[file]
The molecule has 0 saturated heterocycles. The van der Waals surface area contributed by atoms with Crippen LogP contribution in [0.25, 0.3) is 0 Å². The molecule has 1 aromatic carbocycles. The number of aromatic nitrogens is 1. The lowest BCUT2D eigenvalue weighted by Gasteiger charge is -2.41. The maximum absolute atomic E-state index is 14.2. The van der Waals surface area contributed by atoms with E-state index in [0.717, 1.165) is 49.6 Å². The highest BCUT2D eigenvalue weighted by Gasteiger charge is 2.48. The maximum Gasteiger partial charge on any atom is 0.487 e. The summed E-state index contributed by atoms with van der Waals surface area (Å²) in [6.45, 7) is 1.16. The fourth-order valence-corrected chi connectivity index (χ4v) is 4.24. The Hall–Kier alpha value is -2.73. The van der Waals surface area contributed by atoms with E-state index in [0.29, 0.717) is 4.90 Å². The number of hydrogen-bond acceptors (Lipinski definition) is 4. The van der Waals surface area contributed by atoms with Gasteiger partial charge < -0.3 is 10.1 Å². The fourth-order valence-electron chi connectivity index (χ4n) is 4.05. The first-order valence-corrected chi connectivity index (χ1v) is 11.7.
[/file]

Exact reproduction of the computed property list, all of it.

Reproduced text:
The molecule has 0 saturated heterocycles. The van der Waals surface area contributed by atoms with Crippen LogP contribution in [0.25, 0.3) is 0 Å². The molecule has 1 aromatic carbocycles. The number of aromatic nitrogens is 1. The lowest BCUT2D eigenvalue weighted by Gasteiger charge is -2.41. The maximum absolute atomic E-state index is 14.2. The van der Waals surface area contributed by atoms with E-state index in [0.717, 1.165) is 49.6 Å². The highest BCUT2D eigenvalue weighted by Gasteiger charge is 2.48. The maximum Gasteiger partial charge on any atom is 0.487 e. The summed E-state index contributed by atoms with van der Waals surface area (Å²) in [6.45, 7) is 1.16. The fourth-order valence-corrected chi connectivity index (χ4v) is 4.24. The Hall–Kier alpha value is -2.73. The van der Waals surface area contributed by atoms with E-state index in [0.29, 0.717) is 4.90 Å². The number of hydrogen-bond acceptors (Lipinski definition) is 4. The van der Waals surface area contributed by atoms with Gasteiger partial charge < -0.3 is 10.1 Å². The fourth-order valence-electron chi connectivity index (χ4n) is 4.05. The first-order valence-corrected chi connectivity index (χ1v) is 11.7.